Same thing with a roofing guy I was using. He did some emergency work for me and then, when I asked him for a bid for some other work (and went with another guy), he sent me an irritated text that burned his bridges.
The roofer guy reminded me of a woman I once saw on a talk show who said: "My ex-boyfriend said he broke up with me because I was mentally unstable so to prove that he's wrong I slashed his tires."
But I digress. The disrespect and "you owe me" attitude of the email masks the real problem, which is…
The real problem: Spammy sales emails
There's a deeper problem here, which is that Jane was committing the cardinal sin of email marketing: spamming.
According to Jim, he had previously received "about 10 emails" from Jane. The fact that there were 10 emails strongly suggests that they were being sent automatically.
While I haven't seen those emails, they were probably the automatically customized crap that email marketing software creates. Stuff like this:
SUBJECT: Big opportunity
I hope you are well. Companies like [customer_name] face many challenges...
Jim receives about 200 emails of this type every day. So do I. So does everyone else. And everyone finds them annoying. Everyone hates spam.
I once believed it was possible to create a generic sales email that would generate new sales opportunities. I've done more research, though, and I've come to the conclusion that the mass emailing of generic sales emails alienates customers.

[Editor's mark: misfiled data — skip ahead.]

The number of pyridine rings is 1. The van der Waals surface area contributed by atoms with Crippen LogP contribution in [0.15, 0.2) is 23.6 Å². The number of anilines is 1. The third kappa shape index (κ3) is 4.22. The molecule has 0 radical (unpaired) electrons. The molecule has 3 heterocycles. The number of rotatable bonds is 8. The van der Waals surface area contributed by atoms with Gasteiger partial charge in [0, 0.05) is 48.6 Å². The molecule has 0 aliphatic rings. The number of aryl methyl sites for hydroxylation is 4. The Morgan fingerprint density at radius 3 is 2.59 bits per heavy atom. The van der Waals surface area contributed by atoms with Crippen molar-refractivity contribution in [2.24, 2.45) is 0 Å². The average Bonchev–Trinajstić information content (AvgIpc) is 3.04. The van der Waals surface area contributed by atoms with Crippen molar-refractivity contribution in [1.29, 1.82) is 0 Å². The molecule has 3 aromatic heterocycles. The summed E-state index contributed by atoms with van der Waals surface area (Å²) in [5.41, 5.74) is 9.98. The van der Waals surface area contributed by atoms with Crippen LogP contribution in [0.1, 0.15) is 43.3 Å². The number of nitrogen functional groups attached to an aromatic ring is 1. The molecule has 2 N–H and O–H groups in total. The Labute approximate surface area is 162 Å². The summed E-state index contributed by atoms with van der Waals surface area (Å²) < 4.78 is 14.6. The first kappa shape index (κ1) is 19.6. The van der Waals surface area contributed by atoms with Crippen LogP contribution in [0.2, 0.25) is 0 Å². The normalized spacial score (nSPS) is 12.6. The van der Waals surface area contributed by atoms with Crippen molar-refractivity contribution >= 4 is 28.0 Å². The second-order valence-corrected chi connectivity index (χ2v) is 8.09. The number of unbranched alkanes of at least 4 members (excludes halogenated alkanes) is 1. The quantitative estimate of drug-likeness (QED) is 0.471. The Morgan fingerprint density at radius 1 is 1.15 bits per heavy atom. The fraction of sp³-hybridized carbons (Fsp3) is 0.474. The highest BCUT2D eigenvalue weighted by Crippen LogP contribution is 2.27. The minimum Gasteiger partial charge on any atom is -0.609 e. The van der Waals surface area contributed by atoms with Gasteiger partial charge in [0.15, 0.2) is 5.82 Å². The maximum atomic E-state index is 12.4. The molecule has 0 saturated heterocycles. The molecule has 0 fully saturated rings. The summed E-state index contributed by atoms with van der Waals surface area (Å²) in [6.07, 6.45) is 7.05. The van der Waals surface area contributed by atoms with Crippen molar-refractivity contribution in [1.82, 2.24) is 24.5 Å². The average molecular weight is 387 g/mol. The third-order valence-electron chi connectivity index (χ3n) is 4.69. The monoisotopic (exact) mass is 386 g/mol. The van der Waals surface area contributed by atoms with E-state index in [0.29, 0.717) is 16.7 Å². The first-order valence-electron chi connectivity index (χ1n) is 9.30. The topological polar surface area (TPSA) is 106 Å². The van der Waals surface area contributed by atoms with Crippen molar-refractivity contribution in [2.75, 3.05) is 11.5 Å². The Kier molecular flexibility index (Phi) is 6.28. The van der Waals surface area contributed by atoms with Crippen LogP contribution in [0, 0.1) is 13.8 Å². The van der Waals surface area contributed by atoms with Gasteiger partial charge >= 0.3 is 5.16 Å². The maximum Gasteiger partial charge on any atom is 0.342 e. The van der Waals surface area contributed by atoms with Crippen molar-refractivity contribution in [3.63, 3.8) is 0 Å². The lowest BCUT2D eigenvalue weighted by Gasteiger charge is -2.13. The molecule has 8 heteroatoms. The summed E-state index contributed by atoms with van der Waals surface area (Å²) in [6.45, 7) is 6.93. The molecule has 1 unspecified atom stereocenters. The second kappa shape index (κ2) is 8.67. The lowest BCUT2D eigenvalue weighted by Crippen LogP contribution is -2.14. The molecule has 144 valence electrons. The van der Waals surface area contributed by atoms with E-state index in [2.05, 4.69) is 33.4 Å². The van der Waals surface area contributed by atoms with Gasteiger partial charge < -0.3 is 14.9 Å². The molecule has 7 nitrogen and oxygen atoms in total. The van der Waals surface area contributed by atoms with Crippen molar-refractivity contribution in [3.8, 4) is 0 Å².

I'm not talking about the mass emailing of newsletters to which potential customer have subscribed. That's sending customer stuff they've requested. I'm talking about emails that pretend to be personal but which are actually software-generated spam.
When companies spam, they may get a few responses, but the benefit of those opportunities is vastly outweighed by the damage they’re doing to their personal and corporate brands.
The solution: Customize
Based upon my experience, what does work is an email that a real human being has personally customized based on actual research into that individual customer and that customer's firm.
You can start with a template, but the final email that you send should be unique to that customer. (I cover many such how to examples in my free weekly newsletter, BTW.)
It's the personalization that allows you to choose the best Subject line, the best sales message in the body of the email, and the best call-to-action.
I don't know about you, but I have never responded to a mass email except to either 1) tell the sender to get lost, or 2) block the sender from sending me any more emails.
I have, however, frequently responded to emails from strangers where it's clear they've done some research and made an effort to present what what I might need.
To summarize, the mistake that loses you customers is the mass emailing of phony-baloney automatically customized emails.
The solution is to use research to radically winnow down your list and then, based on further research, write each potential customer an individualized email.